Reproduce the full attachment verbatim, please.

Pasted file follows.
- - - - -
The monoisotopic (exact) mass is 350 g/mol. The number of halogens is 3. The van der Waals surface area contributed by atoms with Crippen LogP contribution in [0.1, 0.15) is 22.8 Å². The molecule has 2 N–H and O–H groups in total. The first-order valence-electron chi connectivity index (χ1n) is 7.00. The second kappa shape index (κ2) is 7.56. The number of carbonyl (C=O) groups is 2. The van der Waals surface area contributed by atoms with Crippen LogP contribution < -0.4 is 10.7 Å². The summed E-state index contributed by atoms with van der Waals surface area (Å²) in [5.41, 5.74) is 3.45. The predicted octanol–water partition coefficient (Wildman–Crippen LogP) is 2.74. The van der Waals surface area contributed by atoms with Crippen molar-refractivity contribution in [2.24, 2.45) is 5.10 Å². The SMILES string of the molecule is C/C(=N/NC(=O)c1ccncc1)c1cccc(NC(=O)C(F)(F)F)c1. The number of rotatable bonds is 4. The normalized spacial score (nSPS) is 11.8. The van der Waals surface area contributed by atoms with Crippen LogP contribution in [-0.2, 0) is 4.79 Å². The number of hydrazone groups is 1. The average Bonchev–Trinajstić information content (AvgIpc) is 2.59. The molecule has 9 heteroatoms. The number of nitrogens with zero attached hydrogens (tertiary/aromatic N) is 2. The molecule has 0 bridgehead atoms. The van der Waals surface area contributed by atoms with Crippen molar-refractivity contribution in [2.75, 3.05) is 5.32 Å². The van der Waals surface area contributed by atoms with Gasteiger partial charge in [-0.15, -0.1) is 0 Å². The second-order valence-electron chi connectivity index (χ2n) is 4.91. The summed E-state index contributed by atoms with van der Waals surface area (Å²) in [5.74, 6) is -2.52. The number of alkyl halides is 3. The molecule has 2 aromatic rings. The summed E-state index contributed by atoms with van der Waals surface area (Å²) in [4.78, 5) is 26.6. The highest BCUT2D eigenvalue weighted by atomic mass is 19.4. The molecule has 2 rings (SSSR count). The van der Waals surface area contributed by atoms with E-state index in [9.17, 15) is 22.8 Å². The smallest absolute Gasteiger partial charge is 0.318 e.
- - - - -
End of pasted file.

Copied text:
The monoisotopic (exact) mass is 350 g/mol. The number of halogens is 3. The van der Waals surface area contributed by atoms with Crippen LogP contribution in [0.1, 0.15) is 22.8 Å². The molecule has 2 N–H and O–H groups in total. The first-order valence-electron chi connectivity index (χ1n) is 7.00. The second kappa shape index (κ2) is 7.56. The number of carbonyl (C=O) groups is 2. The van der Waals surface area contributed by atoms with Crippen LogP contribution < -0.4 is 10.7 Å². The summed E-state index contributed by atoms with van der Waals surface area (Å²) in [5.41, 5.74) is 3.45. The predicted octanol–water partition coefficient (Wildman–Crippen LogP) is 2.74. The van der Waals surface area contributed by atoms with Crippen molar-refractivity contribution in [2.24, 2.45) is 5.10 Å². The SMILES string of the molecule is C/C(=N/NC(=O)c1ccncc1)c1cccc(NC(=O)C(F)(F)F)c1. The number of rotatable bonds is 4. The normalized spacial score (nSPS) is 11.8. The van der Waals surface area contributed by atoms with Crippen LogP contribution in [-0.2, 0) is 4.79 Å². The number of hydrazone groups is 1. The average Bonchev–Trinajstić information content (AvgIpc) is 2.59. The molecule has 9 heteroatoms. The number of nitrogens with zero attached hydrogens (tertiary/aromatic N) is 2. The molecule has 0 bridgehead atoms. The van der Waals surface area contributed by atoms with Crippen molar-refractivity contribution in [2.75, 3.05) is 5.32 Å². The van der Waals surface area contributed by atoms with Gasteiger partial charge in [-0.15, -0.1) is 0 Å². The second-order valence-electron chi connectivity index (χ2n) is 4.91. The summed E-state index contributed by atoms with van der Waals surface area (Å²) in [5.74, 6) is -2.52. The number of alkyl halides is 3. The molecule has 2 aromatic rings. The summed E-state index contributed by atoms with van der Waals surface area (Å²) in [4.78, 5) is 26.6. The highest BCUT2D eigenvalue weighted by atomic mass is 19.4. The molecule has 2 rings (SSSR count). The van der Waals surface area contributed by atoms with E-state index in [9.17, 15) is 22.8 Å². The smallest absolute Gasteiger partial charge is 0.318 e.